The final piece of that blue fabric came out of my stash a few weeks ago when I stitched the poster for Stash reHash.
For the past few years I've been participating in Christchurch's local version of the worldwide movement dubbed "the handmade movement". Like thousands of other makers around the world, I've been handmaking goods for sale and selling them on Etsy, Felt and at contemporary craft markets such as Craft2.0.
I've snooped around in the enormous and incredibly prolific Interwebland craft and design community. Much as I love dipping in to various blogs and getting a cheap (free) fix of eye candy, I'm often heard shrieking "Who has the time to photograph and write all this stuff!" I've also bemusedly followed the mainstream media's take on the movement. I'm not one for violence but if I read another lazy, old, old news article about how "nana crafts" are cool again I'll take to someone with my knitting needles!
I've also met a wonderful community of makers in Realworldland. I've met makers at Craft2.0 and Crafty Business meetings and worked with them on Slip. We've shared tips, advice and contacts.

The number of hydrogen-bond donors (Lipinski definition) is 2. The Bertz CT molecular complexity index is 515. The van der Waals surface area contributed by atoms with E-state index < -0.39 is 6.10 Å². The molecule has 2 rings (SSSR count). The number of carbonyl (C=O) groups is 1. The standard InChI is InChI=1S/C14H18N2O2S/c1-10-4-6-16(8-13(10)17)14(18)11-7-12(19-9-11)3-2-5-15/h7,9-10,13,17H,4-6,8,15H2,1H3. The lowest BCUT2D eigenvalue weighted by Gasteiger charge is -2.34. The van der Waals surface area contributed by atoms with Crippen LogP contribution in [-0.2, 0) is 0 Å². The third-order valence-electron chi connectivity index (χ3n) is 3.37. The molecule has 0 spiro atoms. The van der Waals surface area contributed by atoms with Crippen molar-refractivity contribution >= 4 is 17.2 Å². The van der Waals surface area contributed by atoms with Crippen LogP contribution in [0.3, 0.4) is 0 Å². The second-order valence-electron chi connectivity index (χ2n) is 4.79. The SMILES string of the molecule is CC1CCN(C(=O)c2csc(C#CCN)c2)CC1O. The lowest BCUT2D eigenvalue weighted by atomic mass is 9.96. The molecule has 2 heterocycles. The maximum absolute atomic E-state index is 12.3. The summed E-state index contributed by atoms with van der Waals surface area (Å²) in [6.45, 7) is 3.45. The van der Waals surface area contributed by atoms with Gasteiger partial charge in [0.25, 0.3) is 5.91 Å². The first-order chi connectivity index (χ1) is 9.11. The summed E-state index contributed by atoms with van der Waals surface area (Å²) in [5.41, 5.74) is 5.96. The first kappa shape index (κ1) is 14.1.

We've also shared loot from our stashes. We've informally gifted, pooled, donated, swapped and sold goods to each other, but felt the time had come to do something more. We've discussed how picked over the op-shops are and how divine various fabric markets we've been to around the world were, including the legendary Salvation Army fabric fair in the States now in its 21st year. We've watched as fabric/textile markets/fairs have sprung up recently throughout New Zealand from Nelson to Waiheke, Marton to Auckland.
So I felt it was time to have our very own divine, irresistibly fabulous fabric and craft supplies market in Christchurch. I could be wrong, it has happened before. But I hope not.